In 2016, Florence’s church, African Inland Church Chemolingot, partnered with Compassion to launch a project and register children into the sponsorship programme. Today, 252 children gather every Saturday at the local church to participate in different activities and lessons.
As part of these Compassion project activities, Florence is helping ensure the children in her community receive ongoing education about their rights. She is also making sure parents are provided with training about the dangers of FGM.
3) Noojee, tackling child marriage and bridal kidnapping, Thailand
“I didn’t want to marry him, but it’s tradition,” Chompuu says. At only 13, she was another victim of the age-old custom of bride kidnapping.
Bride kidnapping and child marriage are common among Chompuu’s people, the Hmong. According to tradition, a male can abduct a girl and lock her in a room, after which he can claim her as his bride.
17-year-old Noojee, also from Chompuu’s Hmong village in Thailand’s northern hill country, is living a different life. She is unmarried, and she is pursuing an education.
The difference in Noojee’s life is largely attributed to her local church’s partnership with the Compassion Child Sponsorship Programme.
Noojee’s parents are subsistence farmers, and live in the same house with six other families in their clan. The families share their earnings equally with the others. “It was quite a challenge when Noojee was first registered in the programme,” recalls Lursak SaeJang, the director of the project. “Her family had the typical mindset that girls don’t need education and must remain at home to serve the family.”
But when Noojee’s father witnessed the transformation in his daughter, who was becoming a strong and courageous person through the influence of the church and its Compassion programme, he decided to take the family to church. Over time, the whole family placed their faith in God.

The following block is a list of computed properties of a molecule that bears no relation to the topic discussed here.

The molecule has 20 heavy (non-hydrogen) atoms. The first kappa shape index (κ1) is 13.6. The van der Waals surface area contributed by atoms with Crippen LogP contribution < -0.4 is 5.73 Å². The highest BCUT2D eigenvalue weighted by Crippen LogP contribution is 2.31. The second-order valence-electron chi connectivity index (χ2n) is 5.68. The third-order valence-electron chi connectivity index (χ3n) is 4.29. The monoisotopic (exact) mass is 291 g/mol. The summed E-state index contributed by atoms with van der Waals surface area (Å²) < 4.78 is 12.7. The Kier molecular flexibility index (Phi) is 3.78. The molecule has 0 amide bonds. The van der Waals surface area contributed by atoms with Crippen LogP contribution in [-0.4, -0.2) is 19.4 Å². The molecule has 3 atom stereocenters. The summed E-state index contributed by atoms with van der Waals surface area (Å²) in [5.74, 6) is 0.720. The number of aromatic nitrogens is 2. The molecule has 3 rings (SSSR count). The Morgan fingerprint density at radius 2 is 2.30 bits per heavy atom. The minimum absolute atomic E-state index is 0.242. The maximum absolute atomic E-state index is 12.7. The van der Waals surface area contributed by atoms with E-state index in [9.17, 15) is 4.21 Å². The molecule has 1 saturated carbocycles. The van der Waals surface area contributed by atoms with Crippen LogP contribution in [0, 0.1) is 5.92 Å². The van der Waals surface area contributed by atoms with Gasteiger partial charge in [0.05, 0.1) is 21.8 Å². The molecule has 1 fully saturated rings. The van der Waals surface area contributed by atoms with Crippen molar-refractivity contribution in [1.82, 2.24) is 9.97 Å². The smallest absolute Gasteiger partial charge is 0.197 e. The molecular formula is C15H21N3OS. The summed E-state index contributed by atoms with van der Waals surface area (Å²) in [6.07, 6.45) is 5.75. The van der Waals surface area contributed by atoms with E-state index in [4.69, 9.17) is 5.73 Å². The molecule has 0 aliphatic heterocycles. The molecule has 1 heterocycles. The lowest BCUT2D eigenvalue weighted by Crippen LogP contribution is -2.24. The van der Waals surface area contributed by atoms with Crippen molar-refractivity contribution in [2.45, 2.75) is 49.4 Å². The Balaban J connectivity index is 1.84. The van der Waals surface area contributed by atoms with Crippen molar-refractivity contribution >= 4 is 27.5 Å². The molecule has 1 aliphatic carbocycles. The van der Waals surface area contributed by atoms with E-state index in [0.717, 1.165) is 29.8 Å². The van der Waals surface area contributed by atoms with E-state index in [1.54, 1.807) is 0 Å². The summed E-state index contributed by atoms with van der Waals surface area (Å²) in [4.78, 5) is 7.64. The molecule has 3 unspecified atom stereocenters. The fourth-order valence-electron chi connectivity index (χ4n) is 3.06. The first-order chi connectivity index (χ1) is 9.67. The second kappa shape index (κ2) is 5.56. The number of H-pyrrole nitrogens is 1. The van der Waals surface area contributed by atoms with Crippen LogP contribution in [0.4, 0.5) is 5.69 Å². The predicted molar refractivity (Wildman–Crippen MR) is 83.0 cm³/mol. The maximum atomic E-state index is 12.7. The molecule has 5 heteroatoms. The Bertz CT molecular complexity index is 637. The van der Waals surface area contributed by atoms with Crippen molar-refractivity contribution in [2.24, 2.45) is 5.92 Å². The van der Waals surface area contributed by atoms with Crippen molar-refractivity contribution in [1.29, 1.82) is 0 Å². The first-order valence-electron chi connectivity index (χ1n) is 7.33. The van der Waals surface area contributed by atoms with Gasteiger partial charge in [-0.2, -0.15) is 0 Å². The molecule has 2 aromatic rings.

“In my community, there are so many expectations on me because I am a girl,” says Noojee. “But I am so thankful that my family are Christians, and that my parents support me in going to school.”
4) Monica, fighting against child labour, Tanzania
Seventeen-year-old Monica and her 15-year-old sister, Esther, are best friends. They grew up doing everything together. They went to school together, did chores together and even wore each other’s clothes.
The sisters live in a small mud hut in the remote village of Mvumi in Tanzania. Their parents, Stephano and Pendo, are subsistence farmers and work on a small piece of land. Putting food on the table was a daily struggle for Stephano and Pendo, let alone covering other necessities.
With no other choice, Stephano and Pendo decided to pull their youngest daughter Esther out of school, and send her to live with an aunt to work as a maid.
Monica was able to stay in school thanks to her Compassion sponsor. Through sponsorship, Monica’s school fees and supplies were covered, and she was able to finish primary school. When Monica failed to achieve the grades for a secondary school place, her Compassion project enrolled her in a vocational course.